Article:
NEW YORK (CBSNewYork) -- If you've watched a ticker-tape parade in New York over the past seven decades, you've seen the same car lead the way down the Canyon of Heroes.
The prized possession of the city's fleet of vehicles is the focus of this week's Snapshot New York with CBS2's Steve Overmyer.
Some people hate to drive in the city, but the Big Apple is great for driving if you have the right car.
In 1952, Chrysler custom-built an Imperial Phaeton car exclusively for New York City. Ever since then, every parade has included this car, starting with Ben Hogan in 1953 when Broadway became Hogan's Alley.
Paul Herszdorfer is the caretaker of this rolling piece of history.
"Right here is where the 1969 astronauts came out of city hall with the car and went down the block," he said from the driver's seat.
The car has also carried world champions, kings and queens.
"When you are in a ticker-tape parade, you can feel the energy," said Herszdorfer. "It's amazing."
It's hard to keep the car only moving at 5 mph.
"This car wants to go," said Herszdorfer.
It is not built for speed, but it has a V-8 Hemi under the hood. Every part of the car was custom made by Chrysler and styled to challenged norms. There are gun sight taillights and a flared fender that inspired the most iconic styling trend of the '50s: Tail fins.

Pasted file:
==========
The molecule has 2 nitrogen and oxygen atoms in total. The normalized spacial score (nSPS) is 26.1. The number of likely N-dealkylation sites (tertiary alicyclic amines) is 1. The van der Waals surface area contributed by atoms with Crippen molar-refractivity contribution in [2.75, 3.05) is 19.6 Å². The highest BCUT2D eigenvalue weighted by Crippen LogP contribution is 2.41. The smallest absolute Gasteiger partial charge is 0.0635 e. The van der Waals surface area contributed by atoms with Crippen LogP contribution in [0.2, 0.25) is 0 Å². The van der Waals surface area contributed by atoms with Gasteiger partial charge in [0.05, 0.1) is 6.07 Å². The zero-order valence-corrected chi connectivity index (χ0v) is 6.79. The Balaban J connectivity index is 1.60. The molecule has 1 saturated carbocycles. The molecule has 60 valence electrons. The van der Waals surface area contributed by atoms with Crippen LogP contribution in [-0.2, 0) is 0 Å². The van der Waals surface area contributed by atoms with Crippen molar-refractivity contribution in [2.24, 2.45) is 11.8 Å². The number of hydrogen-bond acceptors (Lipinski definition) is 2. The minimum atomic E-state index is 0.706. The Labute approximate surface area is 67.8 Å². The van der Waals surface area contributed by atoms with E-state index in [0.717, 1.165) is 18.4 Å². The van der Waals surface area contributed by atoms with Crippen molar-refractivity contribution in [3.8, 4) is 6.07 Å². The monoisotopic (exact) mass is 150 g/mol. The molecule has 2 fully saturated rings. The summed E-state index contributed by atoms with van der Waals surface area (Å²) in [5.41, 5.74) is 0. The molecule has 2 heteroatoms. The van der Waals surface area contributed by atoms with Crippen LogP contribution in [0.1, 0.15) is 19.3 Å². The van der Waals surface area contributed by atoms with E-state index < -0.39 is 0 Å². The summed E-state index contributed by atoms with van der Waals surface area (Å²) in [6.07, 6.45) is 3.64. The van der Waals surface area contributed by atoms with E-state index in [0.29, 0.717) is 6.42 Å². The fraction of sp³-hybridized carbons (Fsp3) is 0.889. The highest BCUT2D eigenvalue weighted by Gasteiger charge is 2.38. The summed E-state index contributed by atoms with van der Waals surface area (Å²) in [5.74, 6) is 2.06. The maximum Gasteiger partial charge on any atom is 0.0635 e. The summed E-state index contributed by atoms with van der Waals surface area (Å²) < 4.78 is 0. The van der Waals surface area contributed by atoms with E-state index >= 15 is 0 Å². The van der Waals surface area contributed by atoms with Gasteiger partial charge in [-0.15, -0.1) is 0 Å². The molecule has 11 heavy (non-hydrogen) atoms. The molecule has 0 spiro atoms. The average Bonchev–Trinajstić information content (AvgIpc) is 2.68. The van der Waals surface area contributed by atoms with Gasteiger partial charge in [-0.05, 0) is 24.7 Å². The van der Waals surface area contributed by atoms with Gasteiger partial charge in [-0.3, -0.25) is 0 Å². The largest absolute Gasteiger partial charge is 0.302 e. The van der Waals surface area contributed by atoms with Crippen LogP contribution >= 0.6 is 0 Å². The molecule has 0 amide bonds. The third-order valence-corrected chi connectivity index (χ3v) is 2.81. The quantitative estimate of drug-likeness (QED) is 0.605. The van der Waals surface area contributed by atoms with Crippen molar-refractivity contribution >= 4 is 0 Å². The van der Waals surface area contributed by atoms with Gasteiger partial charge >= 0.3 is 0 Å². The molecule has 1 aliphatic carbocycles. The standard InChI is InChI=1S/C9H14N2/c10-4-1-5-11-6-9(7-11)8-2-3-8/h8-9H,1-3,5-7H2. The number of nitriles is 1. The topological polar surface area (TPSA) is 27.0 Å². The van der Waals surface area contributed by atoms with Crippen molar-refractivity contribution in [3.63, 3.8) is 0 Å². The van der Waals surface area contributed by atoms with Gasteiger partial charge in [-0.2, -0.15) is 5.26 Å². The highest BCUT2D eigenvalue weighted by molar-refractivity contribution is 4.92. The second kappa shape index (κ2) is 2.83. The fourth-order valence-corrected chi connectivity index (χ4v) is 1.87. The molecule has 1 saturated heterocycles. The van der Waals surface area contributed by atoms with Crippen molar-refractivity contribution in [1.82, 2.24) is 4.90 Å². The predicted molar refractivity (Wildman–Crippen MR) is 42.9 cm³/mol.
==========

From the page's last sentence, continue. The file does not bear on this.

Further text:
How has Herzdorfer kept the body of the car so straight for so many years?
"Having a motorcade around you to make sure nobody touches you," he said with a laugh. "That's one of the things."
In the 1950s, cars reshaped cultural attitudes and self-expression. They have been a symbol of freedom and emblem of America's pioneering spirit. If they are preserved, they can become priceless.
As a million-dollar car, that price doesn't make Herzdorfer nervous when driving down the street.
"No, all the history it has makes me nervous, not how much it's worth," he said. "But this car has been through a lot of history."
New York has always had a special relationship with ticker-tape parades and the Phaeton has led the charge. For the past 67 years, it has ferried everyone from Yogi's Yankees to Jeter's Yankees.
"OK, we're coming down Broadway during the parade," said Herzdorfer. "The paper was bunching up on the floor. Some of the paper went under the car and it started to ignite."
He had flames coming out from under the Phaeton, a real-life nod to its mythic namesake.
A fire under this Chrysler was fitting. According to Greek mythology, Phaeton was the son of Helios. One day he was allowed to drive his father's flying chariot. Unable to control it, he went down in flames.
Driving this piece of history is exhilarating.
Despite its weight and length, it proved surprisingly responsive and agile. Steering was light and creates the smoothest ride with no rattles.
There are more than 30,000 vehicles in New York City's municipal fleet. This car is the crown jewel: If you've sat on the deck lid of this car, you've achieved something great.
"People don't want to sit up here for some reason," said Herzdorfer. "If we're moving, you might fall. It's a good thing there's handles back here. Well, that's why we put a seat belt. You have to put a seat belt on to sit back here."
Few analog classics survive in a digital world, but the parade car of New York connects generations.
Herzdorfer said the car is maintained and detailed every week, and even though it is 67 years old, it only has 27,000 miles on it.
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